What is Alcohol Detox?
For those struggling with an alcohol use disorder, these individuals will need to seek out professional addiction treatment providers when attempting to overcome their substance use habits.
This is because their drinking habits will result in their development of an alcohol dependency, in which their system requires them to continue abusing this substance in order to be able to function properly.
Thus, if the person were to drastically reduce their alcohol consumption or suddenly stop drinking altogether, this can cause several uncomfortable, and potentially life-threatening symptoms of withdrawal.
This is why, for many individuals who are seeking treatment for an alcohol addiction, their recovery process will begin with a medically supervised alcohol detox program. This will allow them to be gradually weaned off of their alcohol intake under constant medical care.
Alcohol detox programs can help recovering addicts progressively overcome an alcohol dependence, while minimizing, and even preventing the withdrawal symptoms that often come with stopping chronic alcohol use.
Understanding Alcohol Misuse & Abuse
Alcohol is a central nervous system depressant that, when consumed, can disrupt the brain’s communication pathways. Over time, this will begin to alter the way a person’s brain looks and works, causing mood and behavioral changes, as well as reducing cognitive functions.
When consumed, alcohol can stimulate the brain’s reward systems, causing it to release the feel-good chemicals, dopamine and serotonin. For those who regularly drink heavily, this alcohol abuse will eventually result in the brain’s inability to produce these chemicals on its own.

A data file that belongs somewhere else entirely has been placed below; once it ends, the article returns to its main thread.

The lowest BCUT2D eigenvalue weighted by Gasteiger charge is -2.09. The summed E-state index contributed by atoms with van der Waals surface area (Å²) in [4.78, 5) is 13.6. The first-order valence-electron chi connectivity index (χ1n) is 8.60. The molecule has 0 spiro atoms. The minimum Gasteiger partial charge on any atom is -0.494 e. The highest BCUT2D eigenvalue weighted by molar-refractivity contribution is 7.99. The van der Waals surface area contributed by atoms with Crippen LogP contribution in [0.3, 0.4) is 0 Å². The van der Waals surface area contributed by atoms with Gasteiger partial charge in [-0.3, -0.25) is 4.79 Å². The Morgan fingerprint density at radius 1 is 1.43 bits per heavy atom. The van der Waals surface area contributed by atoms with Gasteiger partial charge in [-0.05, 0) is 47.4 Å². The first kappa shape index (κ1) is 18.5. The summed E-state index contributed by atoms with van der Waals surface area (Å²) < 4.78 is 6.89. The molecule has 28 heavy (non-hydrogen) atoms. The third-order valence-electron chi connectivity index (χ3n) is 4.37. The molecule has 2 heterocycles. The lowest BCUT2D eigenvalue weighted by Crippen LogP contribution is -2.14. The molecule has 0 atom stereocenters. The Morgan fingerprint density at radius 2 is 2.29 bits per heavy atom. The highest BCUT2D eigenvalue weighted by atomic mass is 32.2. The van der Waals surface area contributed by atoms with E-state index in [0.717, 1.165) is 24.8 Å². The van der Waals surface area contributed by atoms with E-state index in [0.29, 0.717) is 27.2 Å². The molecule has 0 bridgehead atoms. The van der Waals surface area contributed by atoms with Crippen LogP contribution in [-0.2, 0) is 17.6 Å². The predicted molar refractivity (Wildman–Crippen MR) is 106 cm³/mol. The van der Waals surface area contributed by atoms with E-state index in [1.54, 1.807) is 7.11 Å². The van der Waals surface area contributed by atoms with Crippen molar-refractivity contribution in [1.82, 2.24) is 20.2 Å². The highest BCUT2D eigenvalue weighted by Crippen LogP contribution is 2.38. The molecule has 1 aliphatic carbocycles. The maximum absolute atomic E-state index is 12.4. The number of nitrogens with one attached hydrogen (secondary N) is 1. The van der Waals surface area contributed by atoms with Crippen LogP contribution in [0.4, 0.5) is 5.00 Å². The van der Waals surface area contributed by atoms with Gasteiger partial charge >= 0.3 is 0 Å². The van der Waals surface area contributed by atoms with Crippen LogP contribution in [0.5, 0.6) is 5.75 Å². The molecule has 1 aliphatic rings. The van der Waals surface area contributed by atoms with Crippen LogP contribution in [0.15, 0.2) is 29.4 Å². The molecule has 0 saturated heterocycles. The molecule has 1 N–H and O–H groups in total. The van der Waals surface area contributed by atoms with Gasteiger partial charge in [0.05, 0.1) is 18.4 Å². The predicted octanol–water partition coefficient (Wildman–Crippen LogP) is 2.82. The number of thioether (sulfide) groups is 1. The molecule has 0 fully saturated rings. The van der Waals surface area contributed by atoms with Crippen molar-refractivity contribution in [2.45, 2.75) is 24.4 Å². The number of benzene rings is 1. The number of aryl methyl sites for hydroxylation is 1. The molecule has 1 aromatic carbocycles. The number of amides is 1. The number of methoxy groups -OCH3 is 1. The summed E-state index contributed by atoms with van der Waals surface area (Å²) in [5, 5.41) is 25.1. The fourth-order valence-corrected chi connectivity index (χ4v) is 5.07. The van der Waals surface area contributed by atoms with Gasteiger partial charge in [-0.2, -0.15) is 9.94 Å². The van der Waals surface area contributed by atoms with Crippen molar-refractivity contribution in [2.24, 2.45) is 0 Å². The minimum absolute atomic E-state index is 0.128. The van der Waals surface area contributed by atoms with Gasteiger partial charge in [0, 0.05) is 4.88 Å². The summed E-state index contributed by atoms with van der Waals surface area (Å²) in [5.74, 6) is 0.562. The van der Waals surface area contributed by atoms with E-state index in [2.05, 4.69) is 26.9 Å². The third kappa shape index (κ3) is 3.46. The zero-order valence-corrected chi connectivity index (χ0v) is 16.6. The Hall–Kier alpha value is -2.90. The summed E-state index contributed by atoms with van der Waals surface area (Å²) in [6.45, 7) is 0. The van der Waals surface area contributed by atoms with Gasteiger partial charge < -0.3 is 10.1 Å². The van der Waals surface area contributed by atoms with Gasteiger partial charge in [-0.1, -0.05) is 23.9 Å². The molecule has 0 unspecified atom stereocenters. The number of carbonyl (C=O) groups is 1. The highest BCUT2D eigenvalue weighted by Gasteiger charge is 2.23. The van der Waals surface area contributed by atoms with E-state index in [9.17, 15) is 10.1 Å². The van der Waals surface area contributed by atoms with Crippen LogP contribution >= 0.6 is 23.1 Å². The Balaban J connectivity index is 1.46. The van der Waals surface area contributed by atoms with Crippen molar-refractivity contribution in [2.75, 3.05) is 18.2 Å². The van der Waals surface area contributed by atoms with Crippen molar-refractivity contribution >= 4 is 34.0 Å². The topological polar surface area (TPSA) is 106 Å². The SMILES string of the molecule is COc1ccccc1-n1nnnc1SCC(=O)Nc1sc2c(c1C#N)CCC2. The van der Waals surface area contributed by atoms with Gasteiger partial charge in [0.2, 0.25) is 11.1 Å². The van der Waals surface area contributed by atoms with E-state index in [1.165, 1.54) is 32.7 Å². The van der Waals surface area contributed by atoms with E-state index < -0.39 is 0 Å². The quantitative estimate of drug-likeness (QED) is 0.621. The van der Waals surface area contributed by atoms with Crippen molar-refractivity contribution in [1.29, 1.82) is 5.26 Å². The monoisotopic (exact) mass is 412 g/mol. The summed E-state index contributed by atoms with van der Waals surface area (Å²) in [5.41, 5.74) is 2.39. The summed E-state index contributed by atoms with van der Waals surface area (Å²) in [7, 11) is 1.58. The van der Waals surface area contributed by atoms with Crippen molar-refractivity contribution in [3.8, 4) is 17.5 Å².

Because of this, individuals may continue to drink heavily and regularly, as their alcohol intake may be the only way that they are able to experience pleasure or feel normal. At this point, the individual has developed an alcohol dependence.
Without seeking the help of addiction and medical professionals, attempting to overcome an addiction to alcohol can be extremely difficult and, for some, may even feel impossible.
Who is at Risk for Developing an Alcohol Use Disorder?
While anyone is capable of developing habits of alcohol or drug abuse, there are several risk factors that may make someone more prone to forming a substance addiction. These may include:
- Genetic Factors. Individuals with a family history of addiction will be more likely to develop habits of substance abuse than those who do not. According to the National Institute on Drug Abuse (NIDA), genetics can contribute up to half of a person’s risk of addiction.
- Early Use. Because the brain does not stop developing until the mid-late 20s, early substance use can make individuals far more likely to develop various behavioral health complications in the future.
- Frequent Alcohol Use. Those who regularly drink, or practice binge drinking, will significantly increase their risk of becoming addicted to alcohol.
- Environmental Factors. Negative work, school, or home environments can also lead to alcohol abuse as a coping mechanism, significantly increasing a person’s risk of addiction.
- Gender. Studies suggest that men are more susceptible to developing addictions to alcohol, while women are more likely to experience negative health consequences from alcohol use.
- Social Factors. Exposure to problematic alcohol use, whether through a negative home environment or social influences, can significantly increase an individual’s own risk of substance abuse. This is particularly common with peer pressure seen in high school and college settings.
The Relationship Between Substance Abuse and Mental Health
In addition to the risks listed above, another significant causing factor of substance abuse is the existence of any underlying mental disorders. In particular, those which go undiagnosed or untreated.
According to the Substance Abuse and Mental Health Services Administration (SAMSHA), many people will attempt to self-medicate the negative emotions caused by their mental illness through abusing drugs or alcohol.